Wing it: NASA has built a remote-controlled prototype
of its hybrid wing design.


“Hybrid Wing” Uses Half the Fuel of a Standard Airplane

NASA has demonstrated a manufacturing breakthrough that will allow hybrid wing aircraft to be scaled up.

By Kevin Bullis on January 24, 2013

Aerospace engineers have long known that ditching a conventional tubular fuselage in favor of a manta-ray-like “hybrid wing” shape could dramatically reduce fuel consumption. A team at NASA has now demonstrated a manufacturing method that promises to make the design practical.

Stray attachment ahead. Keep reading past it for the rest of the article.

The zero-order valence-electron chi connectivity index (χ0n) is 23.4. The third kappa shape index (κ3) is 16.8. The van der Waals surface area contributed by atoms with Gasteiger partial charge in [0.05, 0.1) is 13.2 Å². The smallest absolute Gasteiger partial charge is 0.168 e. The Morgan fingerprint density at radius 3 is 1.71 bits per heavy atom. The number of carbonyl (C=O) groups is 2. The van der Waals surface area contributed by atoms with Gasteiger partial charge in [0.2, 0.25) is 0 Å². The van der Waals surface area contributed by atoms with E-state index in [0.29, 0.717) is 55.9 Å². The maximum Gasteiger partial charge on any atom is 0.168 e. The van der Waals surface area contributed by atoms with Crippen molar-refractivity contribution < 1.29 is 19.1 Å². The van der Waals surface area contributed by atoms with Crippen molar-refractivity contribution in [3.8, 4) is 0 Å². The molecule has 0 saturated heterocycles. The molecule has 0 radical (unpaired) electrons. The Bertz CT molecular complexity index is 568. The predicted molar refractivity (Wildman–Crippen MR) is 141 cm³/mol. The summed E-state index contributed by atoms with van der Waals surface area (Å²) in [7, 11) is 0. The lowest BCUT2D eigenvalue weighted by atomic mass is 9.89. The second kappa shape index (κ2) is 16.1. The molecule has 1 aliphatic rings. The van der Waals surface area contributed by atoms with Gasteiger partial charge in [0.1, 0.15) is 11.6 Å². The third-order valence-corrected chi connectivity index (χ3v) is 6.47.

Combined with an extremely efficient type of engine, called an ultra-high bypass ratio engine, the hybrid wing design could use half as much fuel as conventional aircraft. Although it may take 20 years for the technology to come to market, the manufacturing method developed at NASA could help improve conventional commercial aircraft within the next eight to 10 years, estimates Fay Collier, a NASA program manager.

Read more: NASA Demonstrates Manufacturing Methods for Hybrid Wing Aircraft | MIT Technology Review.

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